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Dr. Eduardo Alegria-Ezquerra
Although European countries have various protocols and policies regarding the decision-making process for clearing patients for their return to work following an acute coronary event, a brief description of the Spanish policy on that topic will be of interest to many readers.
Cardiologists are frequently required to give their judgment about the cardiovascular status of patients recovering from acute coronary syndrome. However, rather frequently in our scenario, specialists may easily take a passive, disinterested and even permissive position on the matter. Although the wellness of their patients is their first concern, cardiologists must also consider other factors. We belong to society and must cope with a socio-sanitary system for which sick leaves is rather expensive: nearly 16.000 € per patient on sick leave for six months; multiply this amount by the 17.000 anual infarctions in the working age population, the bill adds up to 285 million € each year. In this context, part of the responsibility that patients return to work as soon and in the best conditions possible fall on doctors in charge of judging their cardiac sequelae (1).
It is not the cardiologist’s job to decide whether a patient can return to work or not, there are specialised doctors whose duty it is to do so. Many factors related to the almost infinite peculiarities of job positions, to considerations such as age, motivation, satisfaction with previous position, salary, trade, unemployment rates, comorbidity, or even economic aspects - which in some studies have shown influential on return to work than clinical endpoints - are involved in that decision (2, 3). Evaluation by a cardiologist of the sequelae and functional status of the patient is irreplaceable however she or he is not asked to precisely state when and in which conditions a particular patient can (or should not) return to work. Nevertheless, the cardiologist surely has to deliver information regarding the patient’s functional capacity to work and the possible risks a patient runs if cleared for work return.
Regarding the patient’s functional capacity to work and the possible risks a patient runs if cleared for work return, we have summarised our personal strategy in a simple algorithm, depicted in figure 1. It has not been validated nor published to date and it is only intended to be approximate and useful for practical purposes. Obviously it is impossible to cover all cases. Only patients without obvious arrhythmia (ventricular ectopy, atrial fibrillation) are included. Furthermore, only the physical component of work is covered, leaving out other aspects that could also be important in certain contexts (day/night shift, location, position, environment, “stress”, risks for third party) and should remain the responsibility of occupational health doctors. Variables included are well known and easily obtained by non invasive tests routinely performed in an outpatient basis: if revascularisation was performed or not, left ventricular ejection fraction on the echocardiogram and clinical and electrocardiographic results of a symptom-limited effort test. With those results it should be straightforward to provide a thorough expert report highlighting the sequelae and functional capacity for return to work.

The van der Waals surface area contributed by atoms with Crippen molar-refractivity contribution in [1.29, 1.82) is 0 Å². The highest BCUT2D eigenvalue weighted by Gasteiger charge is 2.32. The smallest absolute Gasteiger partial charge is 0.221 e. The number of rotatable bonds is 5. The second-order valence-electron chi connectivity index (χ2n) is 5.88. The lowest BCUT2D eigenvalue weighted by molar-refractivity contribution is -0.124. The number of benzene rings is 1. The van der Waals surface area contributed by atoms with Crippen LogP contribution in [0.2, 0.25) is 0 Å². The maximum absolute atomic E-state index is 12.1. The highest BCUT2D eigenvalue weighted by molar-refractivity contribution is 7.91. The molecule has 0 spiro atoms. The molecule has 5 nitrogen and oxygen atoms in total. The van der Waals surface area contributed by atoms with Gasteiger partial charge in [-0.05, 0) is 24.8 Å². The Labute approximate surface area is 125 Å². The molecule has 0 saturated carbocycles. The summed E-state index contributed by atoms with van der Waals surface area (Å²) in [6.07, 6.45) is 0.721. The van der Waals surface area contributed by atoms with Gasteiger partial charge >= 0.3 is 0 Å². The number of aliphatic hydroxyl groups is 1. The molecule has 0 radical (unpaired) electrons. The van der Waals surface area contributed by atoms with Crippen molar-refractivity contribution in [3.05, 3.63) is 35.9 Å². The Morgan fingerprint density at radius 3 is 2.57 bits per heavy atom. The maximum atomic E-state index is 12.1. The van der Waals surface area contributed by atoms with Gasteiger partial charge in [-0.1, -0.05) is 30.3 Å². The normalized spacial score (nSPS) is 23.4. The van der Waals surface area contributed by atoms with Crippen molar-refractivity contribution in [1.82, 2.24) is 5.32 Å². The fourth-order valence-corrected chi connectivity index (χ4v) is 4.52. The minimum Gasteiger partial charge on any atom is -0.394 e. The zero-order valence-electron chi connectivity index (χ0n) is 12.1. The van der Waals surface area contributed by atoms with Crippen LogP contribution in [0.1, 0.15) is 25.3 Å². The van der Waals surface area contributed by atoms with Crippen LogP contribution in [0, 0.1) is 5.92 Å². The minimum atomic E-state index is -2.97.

Lastly, an important aspect to be considered as well is regarding when return to work is advisable. Traditionally, return to work was advised within a wide timeframe, between 3 and 6 months after an acute coronary event or a coronary bypass surgery (4, 5). This recommendation is now obsolete as it does not take into account the important improvements in acute therapies, preventive treatments and cardiac rehabilitation that have occurred in recent years. Modern guidelines have shortened this period to 1-3 months, but are not fully clear in this respect (6). Fig. 1: Algorithm for cardiac assessment in order to clear coronary patients for return to work. Figure legends: 1- Complete or clinically meaningful, be it percutaneous or surgical 2- Revascularisation not performed, suboptimal or not suitable by clinical or anatomical criteria 3- It is important to perform a symptom-limited stress test; defined as negative if no clinical or electrocardiographic abnormalities (ST depression > 1 mm or ventricular arrhythmias) arise at > 7 METs A- Cleared for any type of work M5- Can perform tasks requiring < 5 METs M3- Can perform tasks requiring < 3 METs I- Not suitable for any type of work
1. Hämäläinen H, Mäki J, Virta L, Keskimäki I, Mähönen M, Moltchanov V, et al. Return to work after first myocardial infarction in 1991-1996 in Finland. Eur J Public Health. 2004;14:350-3. 2. Smith GR, O'Rourke DF. Return to work after a first myocardial infarction. A test of multiple hypotheses. JAMA. 1988;259:1673-7. 3. Mittag O, Schramm S, Böhmen S, Hüppe A, Meyer T, Raspe H. Medium-term effects of cardiac rehabilitation in Germany: systematic review and meta analysis of results from national and international trials. Eur J Cardiovasc Prev Rehabil. 2011;18:587-93. 4. Gutiérrez-Morlote J, Vacas M, Lobato A, Llorca J, Prieto JA, Domenech J, et al. The effect of myocardial infarct on the employment situation of patients. Rev Esp Cardiol. 1999;52:556-62. 5. Boudrez H, De Backer G. Recent findings on return to work after an acute myocardial infarction or coronary artery bypass grafting. Acta Cardiol. 2000;55:341-9. 6. Levine GN, Bates ER, Blankenship JC, Bailey SR, Bittl JA, Cercek B, et al. 2011 ACCF/AHA/SCAI Guideline for percutaneous coronary intervention. A report of the American College of Cardiology Foundation/American Heart Association Task Force on Practice Guidelines and the Society for Cardiovascular Angiography and Interventions. J Am Coll Cardiol. 2011;58:44-122.
Authors' disclosures: None declared.
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